Barry M. Bloom

Ross merits consideration for Game 6 start

Ross merits consideration for Game 6 start

CLEVELAND -- Thus far in the World Series, Cubs catcher David Ross has only started when his good friend Jon Lester was slated to pitch.

Manager Joe Maddon said on Monday night during a conference call that he expects to maintain that approach. So barring a hurricane or similar surprise, Willson Contreras will catch Jake Arrieta in Game 6 on Tuesday night and Kyle Hendricks in a possible winner-take-all Game 7 on Wednesday night at Progressive Field.

The Indians lead the best-of-seven series, 3-2, and are in a strong position to clinch their first World Series victory since 1948. The Cubs haven't won since 1908.

Maddon is one of baseball's best managers, but in this case, perhaps he should reconsider. Ross is the spiritual leader of the team, and he could provide a lift if given the chance to start behind the plate rather than pinch-hit in the final games of his career.

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"You never know," Maddon said when asked how he might use Ross. "You can see how the games play out. There's also Jonny Lester in the bullpen. And you'd have to make a decision on how you want to utilize that. If you actually put Jonny in the game, who do you want catching Jon in that moment?"

Ross is not only the team's inspirational favorite, but he has produced, throwing out Francisco Lindor trying to steal second on Lester and knocking in the game-deciding run with a sacrifice fly on Sunday night in Chicago's 3-2, Game 5 win at Wrigley Field.

That's the only RBI contributed by the three Cubs catchers during the first five games of the series. Ross, Contreras and Miguel Montero are a combined 2-for-21.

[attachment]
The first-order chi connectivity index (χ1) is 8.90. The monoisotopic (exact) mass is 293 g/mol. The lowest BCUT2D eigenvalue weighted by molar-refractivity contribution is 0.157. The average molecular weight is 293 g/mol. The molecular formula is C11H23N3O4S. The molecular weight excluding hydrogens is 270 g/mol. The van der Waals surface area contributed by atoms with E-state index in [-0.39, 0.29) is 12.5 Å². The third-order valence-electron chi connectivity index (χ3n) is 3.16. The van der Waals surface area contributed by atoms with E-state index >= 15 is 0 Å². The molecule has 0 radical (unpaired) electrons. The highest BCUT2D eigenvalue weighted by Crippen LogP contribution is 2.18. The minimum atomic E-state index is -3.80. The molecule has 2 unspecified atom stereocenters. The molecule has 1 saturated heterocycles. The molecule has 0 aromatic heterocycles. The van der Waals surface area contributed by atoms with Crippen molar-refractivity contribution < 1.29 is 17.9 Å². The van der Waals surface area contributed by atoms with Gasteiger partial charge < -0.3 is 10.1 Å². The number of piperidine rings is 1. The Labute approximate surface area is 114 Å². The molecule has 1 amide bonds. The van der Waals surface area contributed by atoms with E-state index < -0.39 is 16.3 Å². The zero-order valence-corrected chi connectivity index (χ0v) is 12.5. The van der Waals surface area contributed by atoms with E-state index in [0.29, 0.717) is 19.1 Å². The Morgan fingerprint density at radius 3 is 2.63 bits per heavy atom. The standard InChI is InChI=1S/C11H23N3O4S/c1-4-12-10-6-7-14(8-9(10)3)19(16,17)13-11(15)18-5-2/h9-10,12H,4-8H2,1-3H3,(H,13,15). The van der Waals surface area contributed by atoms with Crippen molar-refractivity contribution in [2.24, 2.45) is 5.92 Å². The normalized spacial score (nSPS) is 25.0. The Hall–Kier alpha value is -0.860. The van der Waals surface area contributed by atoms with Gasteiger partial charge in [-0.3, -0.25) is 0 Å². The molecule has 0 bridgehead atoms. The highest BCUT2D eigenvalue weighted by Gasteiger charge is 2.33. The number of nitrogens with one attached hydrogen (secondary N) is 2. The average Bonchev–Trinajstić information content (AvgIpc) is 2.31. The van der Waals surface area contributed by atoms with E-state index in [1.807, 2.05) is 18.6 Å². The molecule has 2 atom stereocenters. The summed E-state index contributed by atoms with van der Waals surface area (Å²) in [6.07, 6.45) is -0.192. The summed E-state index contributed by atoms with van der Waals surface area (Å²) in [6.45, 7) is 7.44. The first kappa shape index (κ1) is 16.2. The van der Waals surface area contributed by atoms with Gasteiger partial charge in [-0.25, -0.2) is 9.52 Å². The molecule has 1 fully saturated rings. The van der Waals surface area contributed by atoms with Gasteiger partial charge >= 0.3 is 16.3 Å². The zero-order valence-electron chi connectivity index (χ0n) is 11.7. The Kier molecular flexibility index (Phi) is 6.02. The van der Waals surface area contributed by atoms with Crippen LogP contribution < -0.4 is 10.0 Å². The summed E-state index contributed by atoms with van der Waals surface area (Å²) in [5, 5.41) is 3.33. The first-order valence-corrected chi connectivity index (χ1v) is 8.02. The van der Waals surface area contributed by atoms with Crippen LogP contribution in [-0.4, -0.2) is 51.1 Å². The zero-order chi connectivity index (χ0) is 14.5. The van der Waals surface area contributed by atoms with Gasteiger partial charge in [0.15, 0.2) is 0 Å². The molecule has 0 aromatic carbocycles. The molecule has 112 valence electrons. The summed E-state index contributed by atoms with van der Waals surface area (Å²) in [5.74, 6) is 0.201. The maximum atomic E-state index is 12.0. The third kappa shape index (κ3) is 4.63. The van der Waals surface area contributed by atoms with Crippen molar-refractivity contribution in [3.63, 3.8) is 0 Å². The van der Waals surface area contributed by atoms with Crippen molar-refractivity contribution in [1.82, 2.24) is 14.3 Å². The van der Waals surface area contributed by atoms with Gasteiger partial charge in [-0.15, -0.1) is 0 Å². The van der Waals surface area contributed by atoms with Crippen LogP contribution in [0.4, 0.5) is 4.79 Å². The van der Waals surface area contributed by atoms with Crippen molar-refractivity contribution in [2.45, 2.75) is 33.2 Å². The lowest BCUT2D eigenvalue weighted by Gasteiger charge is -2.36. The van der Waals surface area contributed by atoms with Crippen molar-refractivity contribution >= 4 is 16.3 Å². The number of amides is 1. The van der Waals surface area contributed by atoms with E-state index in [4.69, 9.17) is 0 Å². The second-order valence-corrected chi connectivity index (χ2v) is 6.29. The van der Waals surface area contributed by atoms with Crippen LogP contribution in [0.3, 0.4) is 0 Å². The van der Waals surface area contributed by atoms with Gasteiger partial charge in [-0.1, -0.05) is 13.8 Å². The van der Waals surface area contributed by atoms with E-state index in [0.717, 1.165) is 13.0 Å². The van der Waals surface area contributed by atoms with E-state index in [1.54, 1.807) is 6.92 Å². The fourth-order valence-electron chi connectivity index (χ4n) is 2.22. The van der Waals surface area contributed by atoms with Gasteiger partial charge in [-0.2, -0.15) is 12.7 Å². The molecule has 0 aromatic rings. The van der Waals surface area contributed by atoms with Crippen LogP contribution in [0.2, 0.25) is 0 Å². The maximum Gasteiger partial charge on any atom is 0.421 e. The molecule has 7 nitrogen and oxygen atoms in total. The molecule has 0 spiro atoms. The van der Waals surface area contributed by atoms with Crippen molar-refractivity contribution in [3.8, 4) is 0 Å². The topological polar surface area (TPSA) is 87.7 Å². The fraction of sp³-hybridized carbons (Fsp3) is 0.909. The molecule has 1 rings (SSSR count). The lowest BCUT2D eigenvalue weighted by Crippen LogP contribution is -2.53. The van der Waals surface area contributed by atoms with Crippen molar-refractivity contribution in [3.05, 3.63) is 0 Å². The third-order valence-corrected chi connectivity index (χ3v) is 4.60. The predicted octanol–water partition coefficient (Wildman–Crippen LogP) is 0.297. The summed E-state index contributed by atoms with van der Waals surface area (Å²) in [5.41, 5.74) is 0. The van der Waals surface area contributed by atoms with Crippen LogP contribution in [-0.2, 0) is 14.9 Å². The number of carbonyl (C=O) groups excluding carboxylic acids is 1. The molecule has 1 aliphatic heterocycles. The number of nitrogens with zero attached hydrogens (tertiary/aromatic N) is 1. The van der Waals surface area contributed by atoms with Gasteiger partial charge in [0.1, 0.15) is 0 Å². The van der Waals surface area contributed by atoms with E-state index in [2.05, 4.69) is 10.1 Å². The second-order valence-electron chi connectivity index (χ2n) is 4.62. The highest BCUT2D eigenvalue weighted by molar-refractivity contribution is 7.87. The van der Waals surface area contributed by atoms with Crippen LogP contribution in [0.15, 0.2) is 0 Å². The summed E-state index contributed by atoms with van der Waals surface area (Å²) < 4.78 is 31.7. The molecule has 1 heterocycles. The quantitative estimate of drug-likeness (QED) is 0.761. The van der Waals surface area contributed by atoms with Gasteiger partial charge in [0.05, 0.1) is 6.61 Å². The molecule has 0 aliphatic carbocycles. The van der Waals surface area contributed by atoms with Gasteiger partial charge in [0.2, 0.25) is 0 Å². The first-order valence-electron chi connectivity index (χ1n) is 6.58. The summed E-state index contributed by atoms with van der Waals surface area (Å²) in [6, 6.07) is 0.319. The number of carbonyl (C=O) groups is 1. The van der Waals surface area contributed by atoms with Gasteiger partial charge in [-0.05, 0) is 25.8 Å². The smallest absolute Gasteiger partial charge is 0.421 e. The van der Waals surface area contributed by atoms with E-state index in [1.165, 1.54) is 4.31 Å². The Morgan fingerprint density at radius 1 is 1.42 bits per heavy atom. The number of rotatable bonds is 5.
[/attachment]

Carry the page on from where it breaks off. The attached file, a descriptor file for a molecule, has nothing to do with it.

Contreras, who has started the three non-Lester games, is 1-for-14 with a double. Montero has been relegated to a pinch-hitting role and is 0-for-3. Ross is 1-for-4 with that crucial sac fly.

The offensive slump by the catchers is emblematic of the team's overall problems at the plate. The Cubs are a fastball-hitting team, and every Indians pitcher is feeding them a diet of breaking balls. Javier Baez, 3-for-21 with no extra-base hits and no RBIs, is so flummoxed he's swinging at changeups that dive toward his feet.

Consequently, the Cubs are batting .210 with only two homers and 10 runs scored in the series. They have been shut out twice and have posted a crooked number in two of the first 45 innings, both times in games they won when Trevor Bauer started.

That doesn't seem like it's going to change in the next two games. Indians manager Terry Francona isn't about to alter his approach. So who would you rather have? A kid behind the plate who was brought up from the Minors for the first time this season and appeared in 76 games, or a veteran of 15 seasons who played on a World Series-winning Red Sox team as recently as three years ago?

Ross not only gives the Cubs an inspirational and spiritual edge, he has the experiential advantage, too. Talk about situational hitting -- when the Cubs needed a fly ball with the bases loaded and one out in a three-run sixth on Sunday, Ross delivered on a 2-2 pitch.

Asked about the offensive drought of his catchers, Maddon said, "I don't worry about it, quite frankly."

"They've been great all year," he added. "In the postseason our catchers have done a great job. Among the three of them, they've been very instrumental at getting us to this point. I think it's a function of Cleveland pitching [more] than anything our catchers are lacking."

No kidding. And that's just the point. Put a guy in there who won't lurch at an outside curveball. Think outside the box. No chance?

"There's a lot of little subplots going on, but for right now, Willson's done a great job. He caught Jake well in Cleveland a couple of days ago. And he's done a great job pretty much catching Kyle during the second half.

"You'll see Willie tomorrow."

Hopefully, for the Cubs there will be a Wednesday.

Barry M. Bloom is a national reporter for and writes an MLBlog, Boomskie on Baseball. Follow @boomskie on Twitter. This story was not subject to the approval of Major League Baseball or its clubs.